Interview: Gerald Treece discusses the difficulties in using the insanity defense in Texas, NPR All Things Considered; March 13, 2002; ROBERT SIEGEL, SUSAN STAMBERG

    Insanity defense has varied over centuries, Bangor Daily News (Bangor, ME); March 20, 2010; JUDY HARRISON

    Insanity Defense: Open and Free Legal Research of US Law

    Federal Primary Materials

    The U.S. federal government system consists of executive, legislative, and judicial branches, each of which creates information that can be the subject of legal research about Insanity Defense. This part provides references, in relation to Insanity Defense, to the legislative process, the federal judiciary, and the primary sources of federal law (cases, statutes, and regulations).

    Federal primary materials about Insanity Defense by content types:

    Laws and Regulations

    US Constitution
    Federal Statutory Codes and Legislation

    Federal Case Law and Court Materials

    U.S. Courts of Appeals
    United States courts of appeals, inclouding bankruptcy courts and bankcruptcy appellate panels:

    Federal Administrative Materials and Resources

    Presidential Materials

    Materials that emanate from the President’s lawmaking function include executive orders for officers in departments and agencies and proclamations for announcing ceremonial or commemorative policies. Presidential materials available include:

    Executive Materials

    Federal Legislative History Materials

    Legislative history traces the legislative process of a particular bill (about Insanity Defense and other subjects) for the main purpose of determining the legislators’ intent behind the enactment of a law to explain or clarify ambiguities in the language or the perceived meaning of that law (about Insanity Defense or other topics), or locating the current status of a bill and monitoring its progress.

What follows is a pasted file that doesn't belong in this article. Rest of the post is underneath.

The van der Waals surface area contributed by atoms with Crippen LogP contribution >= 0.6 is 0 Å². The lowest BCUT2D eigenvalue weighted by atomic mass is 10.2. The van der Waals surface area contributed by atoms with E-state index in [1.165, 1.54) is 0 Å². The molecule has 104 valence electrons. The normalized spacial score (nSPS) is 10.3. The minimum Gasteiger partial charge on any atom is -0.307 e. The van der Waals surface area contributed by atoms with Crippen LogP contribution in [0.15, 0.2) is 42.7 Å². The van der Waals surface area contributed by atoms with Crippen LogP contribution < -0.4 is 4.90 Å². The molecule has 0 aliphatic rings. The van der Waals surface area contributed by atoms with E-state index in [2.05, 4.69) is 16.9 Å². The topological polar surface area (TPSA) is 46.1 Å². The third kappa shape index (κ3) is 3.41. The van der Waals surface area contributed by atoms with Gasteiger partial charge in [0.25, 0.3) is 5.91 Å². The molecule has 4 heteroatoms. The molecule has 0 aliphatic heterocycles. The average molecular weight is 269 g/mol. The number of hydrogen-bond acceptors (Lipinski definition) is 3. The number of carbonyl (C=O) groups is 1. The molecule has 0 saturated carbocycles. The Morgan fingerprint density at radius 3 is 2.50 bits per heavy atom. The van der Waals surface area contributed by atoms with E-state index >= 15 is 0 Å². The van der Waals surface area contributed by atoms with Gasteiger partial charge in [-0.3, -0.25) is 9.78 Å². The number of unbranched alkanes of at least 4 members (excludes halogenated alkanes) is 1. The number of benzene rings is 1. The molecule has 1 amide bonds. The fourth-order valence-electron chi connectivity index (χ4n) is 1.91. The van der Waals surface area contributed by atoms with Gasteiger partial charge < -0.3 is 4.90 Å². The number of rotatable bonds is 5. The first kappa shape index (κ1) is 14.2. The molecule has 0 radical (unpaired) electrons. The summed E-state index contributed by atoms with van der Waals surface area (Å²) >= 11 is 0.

State Administrative Materials and Resources

    State regulations are rules and procedures promulgated by state agencies (which may apply to Insanity Defense and other topics); they are a binding source of law. In addition to promulgating regulations, state administrative boards and agencies often have judicial or quasi-judicial authority and may issue administrative decisions affecting Insanity Defense. Finding these decisions can be challenging. In many cases, researchers about Insanity Defense should check state agency web sites for their regulations, decisions, forms, and other information of interest.

    State rules and regulations are found in codes of regulations and administrative codes (official compilation of all rules and regulations, organized by subject matter). Search here:

    State opinions of the Attorney General (official written advisory opinions on issues of state law related to Insanity Defense when formerly requested by a designated government officer):

    Tools and Forms

    Law in Other Regions